Giving hope to persecuted Christians since 1995
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By Greg Cochran, Ph.D., ICC Fellow 

Currently perched at the pinnacle of technological hype for 2024, the Apple Vision Pro has made its debut. Apple CEO Tim Cook dubbed the augmented reality goggles “the most advanced consumer electronics device ever created.” One reviewer on social media named the Apple Vision Pro “the single greatest piece of tech I’ve ever used.” Little wonder—given such glowing accolades from powerful players in consumer electronics—that hundreds of consumers from around the world lined up like hungry sojourners in front of the Apple Store in New York City on Friday, Feb. 2, to feast their eyes on this space-age spectacle.  

Along with fans hyping the new device, foes voiced fears of the advancing technology. With fanatical swiftness, detractors began denouncing the goggles, forewarning would-be consumers—decrying the Vision Pro’s potential for accelerating a less personal future. These techno nay-sayers foresee an unfolding “Black Mirror” situation, a dystopian scene so disorienting it feels like one of the nightmarish scenarios seen on the British TV series Black Mirror. Anticipating such fears, Apple designed the Vision Pro so the device senses the presence of other people: “When someone approaches, Apple Vision Pro simultaneously lets you see the person and reveals your eyes to them.” 

The technology is advanced, and the implications are profound. Apple purports to have bridged the gap from virtual reality to real reality by augmenting what the eyes see, simultaneously allowing other people to see the wearer’s seeing eyes. In some ways, this advance in technology is unparalleled. In other ways, it repeats an age-old practice of seeing reality through an augmented lens.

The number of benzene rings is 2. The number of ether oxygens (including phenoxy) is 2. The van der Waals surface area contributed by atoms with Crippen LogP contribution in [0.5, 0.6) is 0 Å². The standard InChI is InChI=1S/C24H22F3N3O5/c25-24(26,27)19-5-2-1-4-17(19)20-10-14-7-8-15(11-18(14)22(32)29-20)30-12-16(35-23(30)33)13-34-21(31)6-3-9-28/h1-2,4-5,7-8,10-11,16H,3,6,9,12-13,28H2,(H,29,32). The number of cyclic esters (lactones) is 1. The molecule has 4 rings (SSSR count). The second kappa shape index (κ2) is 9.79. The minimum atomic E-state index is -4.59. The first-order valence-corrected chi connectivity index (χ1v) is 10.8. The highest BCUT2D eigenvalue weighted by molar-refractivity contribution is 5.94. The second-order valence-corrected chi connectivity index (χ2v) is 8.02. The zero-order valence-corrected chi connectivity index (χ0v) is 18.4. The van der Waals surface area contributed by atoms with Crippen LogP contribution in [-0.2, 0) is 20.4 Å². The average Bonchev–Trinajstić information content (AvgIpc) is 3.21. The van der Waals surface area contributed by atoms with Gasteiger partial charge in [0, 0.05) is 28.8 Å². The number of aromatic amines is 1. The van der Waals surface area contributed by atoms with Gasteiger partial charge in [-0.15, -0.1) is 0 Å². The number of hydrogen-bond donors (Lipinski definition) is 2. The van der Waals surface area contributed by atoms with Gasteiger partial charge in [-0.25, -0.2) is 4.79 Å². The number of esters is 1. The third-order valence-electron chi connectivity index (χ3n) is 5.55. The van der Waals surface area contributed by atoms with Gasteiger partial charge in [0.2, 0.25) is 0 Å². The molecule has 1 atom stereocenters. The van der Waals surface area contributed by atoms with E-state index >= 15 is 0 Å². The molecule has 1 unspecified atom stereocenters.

Having digested the gospel, Christians grasp the profundity of seeing the eyes of those around them living in an augmented reality. Christians once lived virtually the same. Consider Paul and the episode of the Philippian jailer in Acts 16. Paul and Silas, clearly discerning the will of God as their top priority, bump into the “real” world of paganism, upsetting the fortune-telling industry. Paul and Silas spark a spirited protest in which the chief magistrates are summoned with the focused mission of carrying out the emperor’s will (peace for Rome). The engines of commerce and political clout had shaped a Vision Pro-style lens of law and order which these rulers obeyed. Paul and Silas view the scene as simply one of living out their faith in Christ in real-time. Who sees “real reality?” 

As the drama unfolds, Paul and Silas free a slave girl from her bondage to demons. The business leaders in Philippi react with exhilarated disgust. They have had a fortune-telling racket going with this young woman, and they fully intend to continue collecting filthy profits from the girl’s bondage. In Acts 16:20, they place this charge against Paul and Silas: “These men are Jews, and they are disturbing our city. They advocate customs that are not lawful for us as Romans to accept or practice (ESV).” 

But Luke, the author of Acts, flips this charge. As the narrative unfolds, Paul and Silas are beaten, thrown into a dungeon, and chained by their feet in the stocks. However, though bound by chains, they are free to sing. As they sing, an act of God further frees them to leave the prison, but they refuse to go. They remain. They convince the other prisoners to stay. The prison guard, who instinctively sees the occasion as one that forces him to suicide (v. 27), ends the story by washing Paul’s wounds and inviting him and Silas to his house for a midnight meal (v. 34).  

In a flash and a shake, the jailer’s eyes open, and the world becomes something new to him. At the moment of the earthquake, the power of Rome (and Roman tradition) drives him to draw a sword to kill himself. After the event, he draws water to heal the wounds of prisoners under his care. The augmented reality of Rome gives way to the real reality of the Living God about whom Paul and Silas have been singing.  

Even more, Paul understands that reality is worth his trip to prison. Not only is Paul offered the opportunity to leave, he is ordered by the rulers to go, yet he refuses (vv. 36-37). Why? Because Paul will have no part in playing along with the augmented reality of these provincial leaders.